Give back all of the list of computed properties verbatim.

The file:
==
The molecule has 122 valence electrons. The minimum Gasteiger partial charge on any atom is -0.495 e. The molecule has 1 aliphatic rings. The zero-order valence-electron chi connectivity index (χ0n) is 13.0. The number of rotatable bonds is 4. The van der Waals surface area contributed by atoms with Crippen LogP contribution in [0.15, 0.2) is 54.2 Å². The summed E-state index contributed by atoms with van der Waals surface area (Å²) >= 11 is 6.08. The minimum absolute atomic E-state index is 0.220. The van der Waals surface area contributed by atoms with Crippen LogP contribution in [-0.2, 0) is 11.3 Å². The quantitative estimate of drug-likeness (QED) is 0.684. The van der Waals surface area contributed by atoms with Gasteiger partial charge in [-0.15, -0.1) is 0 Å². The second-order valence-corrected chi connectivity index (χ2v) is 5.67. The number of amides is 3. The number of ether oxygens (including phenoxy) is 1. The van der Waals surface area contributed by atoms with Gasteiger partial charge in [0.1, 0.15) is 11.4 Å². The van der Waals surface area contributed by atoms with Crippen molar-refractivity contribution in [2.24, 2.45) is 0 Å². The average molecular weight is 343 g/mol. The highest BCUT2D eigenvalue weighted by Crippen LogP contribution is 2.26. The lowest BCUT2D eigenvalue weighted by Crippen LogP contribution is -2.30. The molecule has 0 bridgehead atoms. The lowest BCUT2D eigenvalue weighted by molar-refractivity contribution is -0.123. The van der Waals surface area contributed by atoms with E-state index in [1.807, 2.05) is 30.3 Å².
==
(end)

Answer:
The molecule has 122 valence electrons. The minimum Gasteiger partial charge on any atom is -0.495 e. The molecule has 1 aliphatic rings. The zero-order valence-electron chi connectivity index (χ0n) is 13.0. The number of rotatable bonds is 4. The van der Waals surface area contributed by atoms with Crippen LogP contribution in [0.15, 0.2) is 54.2 Å². The summed E-state index contributed by atoms with van der Waals surface area (Å²) >= 11 is 6.08. The minimum absolute atomic E-state index is 0.220. The van der Waals surface area contributed by atoms with Crippen LogP contribution in [-0.2, 0) is 11.3 Å². The quantitative estimate of drug-likeness (QED) is 0.684. The van der Waals surface area contributed by atoms with Gasteiger partial charge in [-0.15, -0.1) is 0 Å². The second-order valence-corrected chi connectivity index (χ2v) is 5.67. The number of amides is 3. The number of ether oxygens (including phenoxy) is 1. The van der Waals surface area contributed by atoms with Gasteiger partial charge in [0.1, 0.15) is 11.4 Å². The van der Waals surface area contributed by atoms with Crippen molar-refractivity contribution in [2.24, 2.45) is 0 Å². The average molecular weight is 343 g/mol. The highest BCUT2D eigenvalue weighted by Crippen LogP contribution is 2.26. The lowest BCUT2D eigenvalue weighted by Crippen LogP contribution is -2.30. The molecule has 0 bridgehead atoms. The lowest BCUT2D eigenvalue weighted by molar-refractivity contribution is -0.123. The van der Waals surface area contributed by atoms with E-state index in [1.807, 2.05) is 30.3 Å².